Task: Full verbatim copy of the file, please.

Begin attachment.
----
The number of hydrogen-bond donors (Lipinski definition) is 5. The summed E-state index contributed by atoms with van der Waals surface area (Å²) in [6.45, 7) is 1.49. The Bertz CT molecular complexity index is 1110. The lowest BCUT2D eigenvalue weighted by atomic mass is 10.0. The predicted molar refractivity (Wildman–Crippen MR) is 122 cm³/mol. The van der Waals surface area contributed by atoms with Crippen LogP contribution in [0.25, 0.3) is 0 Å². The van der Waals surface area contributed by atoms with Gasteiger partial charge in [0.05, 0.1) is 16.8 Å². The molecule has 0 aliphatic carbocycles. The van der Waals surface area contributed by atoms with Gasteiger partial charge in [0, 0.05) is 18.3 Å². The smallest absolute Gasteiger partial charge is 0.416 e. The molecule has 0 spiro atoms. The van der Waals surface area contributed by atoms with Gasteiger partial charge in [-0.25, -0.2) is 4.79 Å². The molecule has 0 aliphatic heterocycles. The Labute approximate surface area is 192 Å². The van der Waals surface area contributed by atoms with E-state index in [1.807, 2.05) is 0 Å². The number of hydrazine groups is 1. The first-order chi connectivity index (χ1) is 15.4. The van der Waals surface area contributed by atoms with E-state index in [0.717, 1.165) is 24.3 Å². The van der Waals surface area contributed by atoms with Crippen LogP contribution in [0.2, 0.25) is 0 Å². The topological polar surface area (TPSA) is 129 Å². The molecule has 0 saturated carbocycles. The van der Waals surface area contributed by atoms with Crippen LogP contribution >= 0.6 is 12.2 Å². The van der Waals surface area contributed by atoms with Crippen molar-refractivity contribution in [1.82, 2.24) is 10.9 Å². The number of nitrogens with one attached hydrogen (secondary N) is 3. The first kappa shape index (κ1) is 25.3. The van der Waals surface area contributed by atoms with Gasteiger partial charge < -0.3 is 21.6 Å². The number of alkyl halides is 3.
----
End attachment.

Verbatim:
The number of hydrogen-bond donors (Lipinski definition) is 5. The summed E-state index contributed by atoms with van der Waals surface area (Å²) in [6.45, 7) is 1.49. The Bertz CT molecular complexity index is 1110. The lowest BCUT2D eigenvalue weighted by atomic mass is 10.0. The predicted molar refractivity (Wildman–Crippen MR) is 122 cm³/mol. The van der Waals surface area contributed by atoms with Crippen LogP contribution in [0.25, 0.3) is 0 Å². The van der Waals surface area contributed by atoms with Gasteiger partial charge in [0.05, 0.1) is 16.8 Å². The molecule has 0 aliphatic carbocycles. The van der Waals surface area contributed by atoms with Gasteiger partial charge in [0, 0.05) is 18.3 Å². The smallest absolute Gasteiger partial charge is 0.416 e. The molecule has 0 spiro atoms. The van der Waals surface area contributed by atoms with Gasteiger partial charge in [-0.25, -0.2) is 4.79 Å². The molecule has 0 aliphatic heterocycles. The Labute approximate surface area is 192 Å². The van der Waals surface area contributed by atoms with E-state index in [1.807, 2.05) is 0 Å². The number of hydrazine groups is 1. The first-order chi connectivity index (χ1) is 15.4. The van der Waals surface area contributed by atoms with E-state index in [0.717, 1.165) is 24.3 Å². The van der Waals surface area contributed by atoms with Crippen LogP contribution in [0.2, 0.25) is 0 Å². The topological polar surface area (TPSA) is 129 Å². The molecule has 0 saturated carbocycles. The van der Waals surface area contributed by atoms with Crippen LogP contribution >= 0.6 is 12.2 Å². The van der Waals surface area contributed by atoms with Crippen molar-refractivity contribution in [1.82, 2.24) is 10.9 Å². The number of nitrogens with one attached hydrogen (secondary N) is 3. The first kappa shape index (κ1) is 25.3. The van der Waals surface area contributed by atoms with Gasteiger partial charge < -0.3 is 21.6 Å². The number of alkyl halides is 3.